Developing an informed policy for Natura 2000 rivers in the UK
The implementation of the Habitats Directive has the potential to secure significant benefits for wildlife in European rivers but it also brings many challenges. The designation of Special Areas of Conservation (SACs) has increased the need for improved scientific understanding of the species and habitats of interest and for a better understanding of appropriate management measures.
The national conservation authorities in the UK developed a comprehensive project to address the issues and provide model guidance to all involved in the development of policies and the management of river SACs in the UK. Although the particular habitats and species of interest in the UK were selected for study, the project processes and model guidance for river conservation strategies is of wider European value.
Pooling together expert knowledge
The project ran a number of parallel and complementary actions. First 13 species and one broad habitat type were selected and, for these, experts were drawn in to advise on the preparation of reviews on the ecological requirements of the habitat and species.
The Habitats Directive features of interest covered by the project were;
- White-clawed crayfish Austropotamobius pallipes
- Freshwater pearl mussel Margaritifera margaritifera
Allis shad Alosa alosa and Twaite shad Alosa fallax
- Bullhead Cottus gobio
- River lamprey Lampetra fluviatilis, brook lamprey Lampetra planeri and sea lamprey Petromyzon marinus
- Desmoulins' whorl snail Vertigo moulinsiana
- Salmon Salmo salar
- Southern damselfly Coenagrion mercuriale
- Floating water-plantain Luronium natans
- Otter Lutra lutra
- Rivers with water crowfoot Ranunculus habitats
Linked to desk-top reviews of the ecological requirements of the species a set of monitoring protocols for each was devised and these were tested during the project on a number of rivers and discussed at technical workshops.
Developing River conservation strategies
One of the strengths of the project lay in matching the scientific elements of the project with a strong focus on stakeholder involvement in the development of River Conservation Strategies for a range of river types in different geographical locations.
A broadly similar methodology was adopted on each site for the building of partnerships to draw up the River Conservation Strategies. Central to the process was the appointment of project officers (five in total) to coordinate the work.
River Conservation Strategies were developed to meet the necessary conservation measures required under Article 6.1 of the Habitats Directive. The Directive does not however prescribe the structures to be used for the development of management plans: the project therefore has tested different models from informal arrangements to more formal working groups. The choice of method is partly determined by levels and type of socio-economic activity and existing levels of trust and confidence.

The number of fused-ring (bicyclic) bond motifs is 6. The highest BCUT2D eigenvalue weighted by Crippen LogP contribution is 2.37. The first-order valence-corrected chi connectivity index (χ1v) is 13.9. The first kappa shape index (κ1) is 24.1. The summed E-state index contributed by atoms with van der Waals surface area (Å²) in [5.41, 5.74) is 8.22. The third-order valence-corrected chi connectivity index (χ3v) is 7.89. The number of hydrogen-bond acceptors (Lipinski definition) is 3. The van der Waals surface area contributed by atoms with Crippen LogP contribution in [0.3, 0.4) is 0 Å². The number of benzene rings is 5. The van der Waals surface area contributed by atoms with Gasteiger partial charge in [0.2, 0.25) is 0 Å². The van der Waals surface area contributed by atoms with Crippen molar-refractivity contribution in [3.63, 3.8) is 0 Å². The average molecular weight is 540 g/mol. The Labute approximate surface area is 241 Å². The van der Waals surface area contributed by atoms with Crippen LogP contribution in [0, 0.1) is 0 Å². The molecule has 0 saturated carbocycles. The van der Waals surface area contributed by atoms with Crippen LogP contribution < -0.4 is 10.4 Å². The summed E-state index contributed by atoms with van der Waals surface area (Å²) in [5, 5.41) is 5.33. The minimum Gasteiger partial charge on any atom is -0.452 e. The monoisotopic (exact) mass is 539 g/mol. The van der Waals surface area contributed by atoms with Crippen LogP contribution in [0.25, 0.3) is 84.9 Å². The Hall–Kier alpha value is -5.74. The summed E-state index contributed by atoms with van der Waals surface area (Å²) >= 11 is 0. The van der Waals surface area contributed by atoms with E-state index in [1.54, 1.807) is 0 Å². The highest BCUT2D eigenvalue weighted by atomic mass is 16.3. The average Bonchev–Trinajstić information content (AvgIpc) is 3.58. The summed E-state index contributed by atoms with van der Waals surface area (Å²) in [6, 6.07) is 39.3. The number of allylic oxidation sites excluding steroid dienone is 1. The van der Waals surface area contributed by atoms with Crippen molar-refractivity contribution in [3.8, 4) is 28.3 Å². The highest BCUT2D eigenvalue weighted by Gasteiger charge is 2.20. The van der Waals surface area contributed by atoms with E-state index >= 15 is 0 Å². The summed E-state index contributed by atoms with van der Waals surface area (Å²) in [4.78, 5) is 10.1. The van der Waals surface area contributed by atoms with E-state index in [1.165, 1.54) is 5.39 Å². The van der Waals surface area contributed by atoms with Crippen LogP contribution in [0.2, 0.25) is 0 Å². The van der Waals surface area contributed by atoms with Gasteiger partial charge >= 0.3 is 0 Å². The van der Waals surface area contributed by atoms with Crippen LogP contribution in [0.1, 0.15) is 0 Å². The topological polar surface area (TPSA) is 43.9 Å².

In all cases, however, whether dealing with the 400km River Eden in Cumbria or rivers of less than 20km in the Highlands of Scotland it proved possible to develop strategies and consensus based on the EU features of interest. Key lessons are presented in the model guidance document. The three key steps common to all strategies are the building of partnerships, information needs and determining management measures.
In terms of partnerships, conservation interests have found a useful ally in fishing interests. Both would like to see clean rivers, free from obstructions, with low silt inputs and a rich aquatic biodiversity. The management responsibilities and interests in rivers are varied and complex so, in all cases, there is a need for good communication between interested parties
The longer term perspective
Although a perceived weakness of the strategies may be that they do not come with a package of funding this does give the strategies the freedom to identify the actual need for funding. In some cases the requirements may be significantly greater than existing funding –leading to the preparation of new project proposals. The strategy for the river Avon, for example, was used successfully to support a bid for LIFE-Nature funding in 2005 for a series of restoration projects.
Overall, the project has risen to the challenges of implementing the requirements of the Habitats Directive on river SACs in the UK. As a result there is a wealth of knowledge on the ecological requirements of species, tested monitoring protocols and a series of pilot River Conservation Strategies. This shared experience is presented in a report ‘Developing River Conservation Strategies –model guidance for Special Areas of Conservation’.
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